OK. So I've been teaching George Herbert, wonderful 17th-century poet. Went to class. Heard the B-word. B is for BORING.
I ditched my plan and showed them this poem first.
I Bless thee, Lord, because I GROW
Among thy trees, which in a ROW
To thee both fruit and order OW.
What open force, or hidden CHARM
Can blast my fruit, or bring me HARM,
While the inclosure is thine ARM.
Inclose me still for fear I START.
Be to me rather sharp and TART,
Then let me want thy hand and ART.
When thou dost greater judgments SPARE,
And with thy knife but prune and PARE,
Ev’n fruitfull trees more fruitful ARE.
Such sharpnes shows the sweetest FREND:
Such cuttings rather heal then REND:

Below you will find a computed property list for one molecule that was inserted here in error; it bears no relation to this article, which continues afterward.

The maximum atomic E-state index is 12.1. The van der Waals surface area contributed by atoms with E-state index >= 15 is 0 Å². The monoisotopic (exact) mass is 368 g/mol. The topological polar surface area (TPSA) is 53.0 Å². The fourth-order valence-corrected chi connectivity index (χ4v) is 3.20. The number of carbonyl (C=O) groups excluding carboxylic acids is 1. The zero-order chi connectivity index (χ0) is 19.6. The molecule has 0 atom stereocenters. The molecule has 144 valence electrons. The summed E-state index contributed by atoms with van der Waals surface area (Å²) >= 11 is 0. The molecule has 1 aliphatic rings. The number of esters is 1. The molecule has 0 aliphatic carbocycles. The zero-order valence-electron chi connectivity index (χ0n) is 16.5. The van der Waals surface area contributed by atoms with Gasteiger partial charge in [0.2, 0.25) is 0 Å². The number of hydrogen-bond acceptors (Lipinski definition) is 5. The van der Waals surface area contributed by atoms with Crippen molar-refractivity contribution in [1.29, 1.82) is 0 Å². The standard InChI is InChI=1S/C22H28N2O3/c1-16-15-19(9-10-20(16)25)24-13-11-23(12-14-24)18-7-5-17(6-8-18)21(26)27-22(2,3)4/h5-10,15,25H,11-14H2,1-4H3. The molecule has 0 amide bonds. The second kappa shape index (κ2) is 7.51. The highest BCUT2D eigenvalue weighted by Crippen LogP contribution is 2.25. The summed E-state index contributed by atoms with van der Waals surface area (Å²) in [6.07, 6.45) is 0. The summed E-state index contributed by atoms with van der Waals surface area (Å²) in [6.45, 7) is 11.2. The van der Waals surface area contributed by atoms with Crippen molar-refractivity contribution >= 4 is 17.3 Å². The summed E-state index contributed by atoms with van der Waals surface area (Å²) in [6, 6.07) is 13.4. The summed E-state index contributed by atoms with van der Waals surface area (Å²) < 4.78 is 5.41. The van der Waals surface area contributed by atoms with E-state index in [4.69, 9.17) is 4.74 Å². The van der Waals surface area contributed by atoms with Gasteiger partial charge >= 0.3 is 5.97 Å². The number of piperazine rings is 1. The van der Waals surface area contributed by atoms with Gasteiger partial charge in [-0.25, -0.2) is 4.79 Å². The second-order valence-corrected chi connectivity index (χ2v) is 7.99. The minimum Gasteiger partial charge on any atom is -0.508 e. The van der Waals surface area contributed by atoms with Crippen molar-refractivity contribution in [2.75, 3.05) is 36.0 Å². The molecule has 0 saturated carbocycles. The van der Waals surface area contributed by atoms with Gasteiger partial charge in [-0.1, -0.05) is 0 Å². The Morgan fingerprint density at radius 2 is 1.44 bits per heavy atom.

And such beginnings touch their END.
I said, "What do you think is going on with the words at the ends of the lines?"
Then I looked down at my book for a while, using the trick of silence I learned when I taught at a Quaker college.
Eventually, a student said, "It's about pruning and paring, as he says in the next-to-last stanza." Yes!
Now, look at the title: through PARING, you get to PARE-ADISE=PARADISE.
Certainly, I didn't go into Renaissance literature because of the religious content: it just so happens that sixteenth- and seventeenth-century British lit is IMHO the greatest ever, and not just because of Shakespeare.
And isn't it true that PARADISE is all about PARING DOWN, whether one is talking about frugality or about decluttering one's space or wardrobe?
My blogpal Duchesse, by the way, is challenging us to limit our wardrobes, another kind of paring down.
How are you paring down these days?